50/50, one of our favorite films of 2011, hits DVD today, so it is our duty — and our pleasure — to encourage you to buy it or rent it or stream it or whatever you do to put movies into your eye-holes. There’s plenty of reasons to like the movie (the story’s real life inspiration, the roguish charm of Seth Rogen’s Kyle, the cautiously sweet romantic subplot), but we’re betting that the main reason it plays so well is because of star Joseph Gordon-Levitt. In today’s hyper-divisive celebrity culture, it’s impossible to find a star that everyone can agree on, and rare to find even a majority consensus, but there don’t seem to be all that many people out there who don’t like JGL. (Either that, or they’re keeping it quiet.) We propose five reasons why after the jump.
1. We’ve watched him grow up.
Gordon-Levitt started doing commercials as a child, and appeared on Family Ties at age 7. As a pre-teen, he appeared in films like Beethoven, A River Runs Through It, and Angels in the Outfield; he was a mere 15 when he was cast on Third Rock from the Sun, where he did six seasons and became a young man before our very eyes. Though the entertainment industry chews up child actors and spits them out on a regular basis, we do like it when someone we’ve seen mature from a precocious tyke to a talented grown-up makes a go of it. There may be three or four Corey Feldmans and Haley Joel Osments for every JGL or Drew Barrymore, but we feel like we know the ones that make it a little better, and are proud of them for doing so. And, like Barrymore, it’s not just about being a cute kid, it’s also about making some smart choices…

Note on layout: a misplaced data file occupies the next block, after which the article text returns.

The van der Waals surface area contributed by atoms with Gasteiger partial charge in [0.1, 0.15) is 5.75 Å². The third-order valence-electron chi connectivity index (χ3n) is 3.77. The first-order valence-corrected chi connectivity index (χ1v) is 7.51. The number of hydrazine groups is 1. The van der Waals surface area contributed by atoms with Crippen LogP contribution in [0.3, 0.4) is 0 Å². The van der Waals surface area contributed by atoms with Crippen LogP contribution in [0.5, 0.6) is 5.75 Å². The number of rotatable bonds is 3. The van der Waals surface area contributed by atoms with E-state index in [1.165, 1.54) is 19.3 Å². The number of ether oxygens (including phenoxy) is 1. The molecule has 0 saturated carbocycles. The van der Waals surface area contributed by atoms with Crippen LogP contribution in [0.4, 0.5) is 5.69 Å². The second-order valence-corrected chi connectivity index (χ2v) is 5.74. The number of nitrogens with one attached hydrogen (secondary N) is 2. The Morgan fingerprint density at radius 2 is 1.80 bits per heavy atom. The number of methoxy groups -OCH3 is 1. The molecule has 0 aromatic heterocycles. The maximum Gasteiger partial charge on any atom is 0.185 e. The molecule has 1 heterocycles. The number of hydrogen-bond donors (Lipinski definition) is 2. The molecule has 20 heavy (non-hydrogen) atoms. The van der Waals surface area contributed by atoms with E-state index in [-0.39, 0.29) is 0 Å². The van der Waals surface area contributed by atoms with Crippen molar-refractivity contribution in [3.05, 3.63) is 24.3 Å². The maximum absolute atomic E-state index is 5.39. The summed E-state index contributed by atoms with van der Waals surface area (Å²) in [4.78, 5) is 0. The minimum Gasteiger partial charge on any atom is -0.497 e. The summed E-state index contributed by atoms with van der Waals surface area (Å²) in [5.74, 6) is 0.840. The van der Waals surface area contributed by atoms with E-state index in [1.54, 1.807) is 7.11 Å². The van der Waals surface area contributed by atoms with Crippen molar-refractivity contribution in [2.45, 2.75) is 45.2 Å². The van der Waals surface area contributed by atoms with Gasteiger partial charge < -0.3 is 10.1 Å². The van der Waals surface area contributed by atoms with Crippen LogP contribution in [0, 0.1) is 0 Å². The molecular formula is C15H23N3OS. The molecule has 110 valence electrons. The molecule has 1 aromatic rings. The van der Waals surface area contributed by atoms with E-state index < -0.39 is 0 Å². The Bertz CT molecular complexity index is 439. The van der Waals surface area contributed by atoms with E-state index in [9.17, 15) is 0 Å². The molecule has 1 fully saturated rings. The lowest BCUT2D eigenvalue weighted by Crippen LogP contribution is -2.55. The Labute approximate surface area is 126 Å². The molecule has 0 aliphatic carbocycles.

2. He appears to have impeccable taste.
Look, no one bats 1000, and Gordon-Levitt has a couple of turkeys on his CV; he did, after all, do that GI Joe movie, and while we haven’t seen his upcoming Premium Rush, it’s not looking promising. But he’s got an uncommonly disproportionate hit-to-miss ratio. Even while doing teen movies on Third Rock hiatuses, his required rom-com was the unexpectedly smart and funny 10 Things I Hate About You, and he learned horror movie acting from the queen, Jamie Lee Curtis, in the goofy but fun Hallowen: H20. Then things started getting interesting: he did a child-actor image-busting turn as a gay hustler in Mysterious Skin, followed that with a beautifully modulated performance in Rian Johnson’s high school take on film noir, Brick, and fronted Scott Frank’s woefully underseen The Lookout. (500) Days of Summer has grown into a love-it-or-hate-it proposition, but we loved it; ditto his sharp supporting work in Inception. Even his films that don’t quite work (like Hesher) are at least interesting.
3. The “nice guy” factor.
True story: one of your film editor’s classmates ran into Joseph Gordon-Levitt, or “Joe,” as he prefers to be called, at a bar in Park City during the Sundance Film Festival — at a laid-back, townie-type bar, mind you, not one of those fancy Sundance party venues. According to her, he is utterly delightful! Really nice and down to earth and all of that, and entirely free of an entourage even. But don’t take my word for it — watch or listen to just about any interview with “Joe,” where he comes off as absolutely charming, and much less interested in talking about himself than talking about his…
4. Side projects!
In 2004, Gordon-Levitt started a website called hitRECord, an online collaborative showcase for short films, music, stories, and other media which shares its profits with the contributing artists. It started with six videos; now it has over 10,000 participants, and Gordon-Levitt reportedly oversees the site himself from a bank of computers in his home studio. Yes, home studio — he’s also an amateur musician, which led to…
It’s the video that everyone was posting on their Facebook wall in the week between Christmas and New Year’s, and we found the true power of JGL’s charisma: it was strong enough to even overpower our growing case of Zooey Deschanel Fatigue™. This is just adorable stuff.
That’s why we like Mr. Gordon-Levitt. Agree? Disagree? Let us know in the comments.